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The Maine Coon is one of the largest breeds of domestic cat, known for its high intelligence and playfulness as well as its distinctive physical appearance. The breed is one of the oldest natural breeds in North America and originated from New England, specifically native to the state of Maine, (in fact, the Maine Coon is the official Maine State Cat), making it America's first indigenous show cat. The Maine Coon cat is known as "the gentle giant."
In the 17th and 18th centuries, domestic cats brought over from Europe faced very severe winters in New England, where only the strongest and most adaptable cats survived. Through natural selection (as opposed to selective breeding), the Maine Coon developed into a large, rugged cat with a water-resistant, thick coat and a hardy constitution.
The origin of the breed (and its name) has several, often fantastic, stories surrounding it. One tale comes from a story that a domestic cat released in the wilds of Maine interbred with a raccoon, resulting in offspring with the Maine Coon's characteristics. Though biologically impossible, this false story, bolstered by the bushy tail and the most common coloring (a raccoon-like brown tabby) could have led to the adoption of the name "Maine Coon." Another story is that the cat was named after a ship's captain named Coon who was responsible for the cat reaching Maine shores, or that the breed sprang from the six pet cats that Marie Antoinette sent to Wiscasset, Maine when she was planning to escape from France during the French Revolution. This story is told in "The Legend of Rosalind of Squam Island".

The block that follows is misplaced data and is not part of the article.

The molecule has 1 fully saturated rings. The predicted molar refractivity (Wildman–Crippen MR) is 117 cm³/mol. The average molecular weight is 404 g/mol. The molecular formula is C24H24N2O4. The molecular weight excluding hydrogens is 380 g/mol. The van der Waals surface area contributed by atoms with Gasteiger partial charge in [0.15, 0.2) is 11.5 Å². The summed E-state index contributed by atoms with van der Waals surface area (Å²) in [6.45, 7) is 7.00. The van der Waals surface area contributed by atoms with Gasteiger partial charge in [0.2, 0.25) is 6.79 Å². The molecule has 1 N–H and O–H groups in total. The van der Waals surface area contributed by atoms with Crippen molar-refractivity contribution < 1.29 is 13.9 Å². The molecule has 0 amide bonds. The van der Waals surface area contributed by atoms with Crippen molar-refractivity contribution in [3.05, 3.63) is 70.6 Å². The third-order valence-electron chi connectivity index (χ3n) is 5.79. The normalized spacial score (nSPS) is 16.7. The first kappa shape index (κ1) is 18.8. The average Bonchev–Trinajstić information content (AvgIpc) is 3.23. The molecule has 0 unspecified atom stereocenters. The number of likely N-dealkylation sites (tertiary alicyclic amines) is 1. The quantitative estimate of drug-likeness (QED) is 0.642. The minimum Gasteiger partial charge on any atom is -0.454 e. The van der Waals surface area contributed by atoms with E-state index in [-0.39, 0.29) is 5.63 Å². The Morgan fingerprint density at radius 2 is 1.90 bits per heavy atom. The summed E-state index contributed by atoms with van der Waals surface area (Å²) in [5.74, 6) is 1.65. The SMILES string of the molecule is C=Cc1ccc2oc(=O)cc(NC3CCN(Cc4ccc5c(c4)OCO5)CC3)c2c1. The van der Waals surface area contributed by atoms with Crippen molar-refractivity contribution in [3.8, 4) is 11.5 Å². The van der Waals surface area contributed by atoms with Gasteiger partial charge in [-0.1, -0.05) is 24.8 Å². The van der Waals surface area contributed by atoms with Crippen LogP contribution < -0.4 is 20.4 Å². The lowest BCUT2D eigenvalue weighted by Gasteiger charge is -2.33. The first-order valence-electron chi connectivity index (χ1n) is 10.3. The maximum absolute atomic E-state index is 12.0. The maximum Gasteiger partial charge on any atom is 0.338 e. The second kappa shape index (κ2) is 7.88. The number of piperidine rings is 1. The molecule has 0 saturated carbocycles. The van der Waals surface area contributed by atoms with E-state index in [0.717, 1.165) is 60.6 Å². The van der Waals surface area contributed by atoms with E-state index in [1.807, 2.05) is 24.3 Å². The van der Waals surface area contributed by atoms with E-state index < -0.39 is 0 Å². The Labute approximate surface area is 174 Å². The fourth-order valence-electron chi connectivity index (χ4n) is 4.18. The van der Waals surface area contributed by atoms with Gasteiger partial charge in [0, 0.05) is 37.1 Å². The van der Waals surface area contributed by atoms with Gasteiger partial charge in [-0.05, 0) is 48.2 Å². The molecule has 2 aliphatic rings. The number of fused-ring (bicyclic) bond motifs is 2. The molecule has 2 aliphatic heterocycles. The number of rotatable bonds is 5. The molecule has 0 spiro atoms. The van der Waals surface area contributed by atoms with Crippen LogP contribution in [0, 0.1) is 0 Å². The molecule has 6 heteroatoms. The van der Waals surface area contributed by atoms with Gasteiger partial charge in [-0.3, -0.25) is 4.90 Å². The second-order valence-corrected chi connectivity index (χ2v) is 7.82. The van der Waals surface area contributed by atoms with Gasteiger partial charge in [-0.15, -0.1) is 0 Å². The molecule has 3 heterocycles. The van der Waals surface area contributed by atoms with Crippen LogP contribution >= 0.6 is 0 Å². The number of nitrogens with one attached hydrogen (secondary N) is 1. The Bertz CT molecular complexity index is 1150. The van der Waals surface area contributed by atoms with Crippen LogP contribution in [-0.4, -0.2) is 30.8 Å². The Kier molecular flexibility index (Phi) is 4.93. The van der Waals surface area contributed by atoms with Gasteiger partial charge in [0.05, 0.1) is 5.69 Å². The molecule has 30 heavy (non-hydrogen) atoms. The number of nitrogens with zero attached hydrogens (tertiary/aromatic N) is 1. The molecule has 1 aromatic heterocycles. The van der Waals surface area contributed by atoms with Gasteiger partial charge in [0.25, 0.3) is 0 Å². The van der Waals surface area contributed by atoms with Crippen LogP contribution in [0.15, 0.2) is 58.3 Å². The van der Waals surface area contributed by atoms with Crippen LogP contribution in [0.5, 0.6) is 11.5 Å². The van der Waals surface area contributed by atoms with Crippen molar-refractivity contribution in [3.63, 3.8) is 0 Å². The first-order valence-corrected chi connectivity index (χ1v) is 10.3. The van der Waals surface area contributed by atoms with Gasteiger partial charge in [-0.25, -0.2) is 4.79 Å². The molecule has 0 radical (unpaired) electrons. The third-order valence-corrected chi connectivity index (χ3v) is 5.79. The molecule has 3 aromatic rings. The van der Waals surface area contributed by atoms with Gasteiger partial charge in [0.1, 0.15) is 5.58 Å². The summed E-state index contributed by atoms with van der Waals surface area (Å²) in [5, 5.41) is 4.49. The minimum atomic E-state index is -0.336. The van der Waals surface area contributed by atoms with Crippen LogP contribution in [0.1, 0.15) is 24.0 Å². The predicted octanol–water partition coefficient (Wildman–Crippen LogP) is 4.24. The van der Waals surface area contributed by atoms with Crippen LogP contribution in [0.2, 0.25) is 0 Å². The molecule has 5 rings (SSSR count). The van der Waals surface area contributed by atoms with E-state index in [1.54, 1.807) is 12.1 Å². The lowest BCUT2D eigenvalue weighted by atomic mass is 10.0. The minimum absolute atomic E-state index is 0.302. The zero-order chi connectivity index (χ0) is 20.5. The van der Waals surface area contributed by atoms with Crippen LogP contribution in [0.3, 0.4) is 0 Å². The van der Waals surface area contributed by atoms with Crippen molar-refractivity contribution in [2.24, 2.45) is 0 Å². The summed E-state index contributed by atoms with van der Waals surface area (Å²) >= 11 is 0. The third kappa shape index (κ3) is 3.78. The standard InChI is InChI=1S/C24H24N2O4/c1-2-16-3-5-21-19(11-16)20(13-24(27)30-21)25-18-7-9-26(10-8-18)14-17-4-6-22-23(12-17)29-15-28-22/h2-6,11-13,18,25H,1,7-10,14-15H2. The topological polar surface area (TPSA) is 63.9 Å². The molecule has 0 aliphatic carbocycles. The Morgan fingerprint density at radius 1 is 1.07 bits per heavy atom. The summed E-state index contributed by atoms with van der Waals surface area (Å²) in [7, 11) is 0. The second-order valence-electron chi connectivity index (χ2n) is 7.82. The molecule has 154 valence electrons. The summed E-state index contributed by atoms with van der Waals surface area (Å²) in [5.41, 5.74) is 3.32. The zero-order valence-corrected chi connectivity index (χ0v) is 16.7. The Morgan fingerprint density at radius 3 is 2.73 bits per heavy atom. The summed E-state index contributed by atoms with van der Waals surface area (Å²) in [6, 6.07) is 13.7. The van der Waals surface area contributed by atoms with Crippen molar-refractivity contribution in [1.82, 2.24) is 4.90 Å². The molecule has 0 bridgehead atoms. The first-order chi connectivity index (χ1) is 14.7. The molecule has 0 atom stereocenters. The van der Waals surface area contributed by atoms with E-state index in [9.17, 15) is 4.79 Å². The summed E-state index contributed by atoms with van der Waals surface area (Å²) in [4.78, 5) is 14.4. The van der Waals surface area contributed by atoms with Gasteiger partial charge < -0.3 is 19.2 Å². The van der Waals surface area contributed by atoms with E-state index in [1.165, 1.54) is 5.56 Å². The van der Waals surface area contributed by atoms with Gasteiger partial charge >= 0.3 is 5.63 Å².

Nevertheless, most breeders today believe that the breed originated in matings between pre-existing shorthaired domestic cats and overseas longhairs, perhaps Angora types introduced by New England seamen, or longhairs brought to America by the Vikings. Maine Coons are similar in appearance to both the Norwegian Forest Cat and to the Siberian, however this may be attributed to convergent evolution — the shaping of unrelated species by similar environments, selecting for similar characteristics, resulting in similar animals.